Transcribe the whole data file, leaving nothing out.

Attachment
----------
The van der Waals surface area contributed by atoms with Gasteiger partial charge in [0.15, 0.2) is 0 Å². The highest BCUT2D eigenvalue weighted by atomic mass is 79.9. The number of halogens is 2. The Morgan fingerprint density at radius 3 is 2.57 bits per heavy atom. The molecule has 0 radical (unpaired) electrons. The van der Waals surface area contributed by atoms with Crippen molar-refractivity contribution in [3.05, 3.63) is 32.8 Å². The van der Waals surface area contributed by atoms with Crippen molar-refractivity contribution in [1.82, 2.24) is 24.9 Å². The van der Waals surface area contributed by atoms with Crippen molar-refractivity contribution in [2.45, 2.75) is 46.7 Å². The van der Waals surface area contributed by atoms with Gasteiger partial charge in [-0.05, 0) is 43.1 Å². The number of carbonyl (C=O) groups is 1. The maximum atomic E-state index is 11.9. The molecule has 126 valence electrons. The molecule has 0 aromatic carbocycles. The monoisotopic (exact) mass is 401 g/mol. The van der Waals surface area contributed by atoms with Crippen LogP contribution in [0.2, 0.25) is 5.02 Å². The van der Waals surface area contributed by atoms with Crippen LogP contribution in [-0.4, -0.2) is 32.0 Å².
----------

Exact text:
The van der Waals surface area contributed by atoms with Gasteiger partial charge in [0.15, 0.2) is 0 Å². The highest BCUT2D eigenvalue weighted by atomic mass is 79.9. The number of halogens is 2. The Morgan fingerprint density at radius 3 is 2.57 bits per heavy atom. The molecule has 0 radical (unpaired) electrons. The van der Waals surface area contributed by atoms with Crippen molar-refractivity contribution in [3.05, 3.63) is 32.8 Å². The van der Waals surface area contributed by atoms with Crippen molar-refractivity contribution in [1.82, 2.24) is 24.9 Å². The van der Waals surface area contributed by atoms with Crippen molar-refractivity contribution in [2.45, 2.75) is 46.7 Å². The van der Waals surface area contributed by atoms with Gasteiger partial charge in [-0.05, 0) is 43.1 Å². The number of carbonyl (C=O) groups is 1. The maximum atomic E-state index is 11.9. The molecule has 126 valence electrons. The molecule has 0 aromatic carbocycles. The monoisotopic (exact) mass is 401 g/mol. The van der Waals surface area contributed by atoms with Crippen LogP contribution in [0.2, 0.25) is 5.02 Å². The van der Waals surface area contributed by atoms with Crippen LogP contribution in [-0.4, -0.2) is 32.0 Å².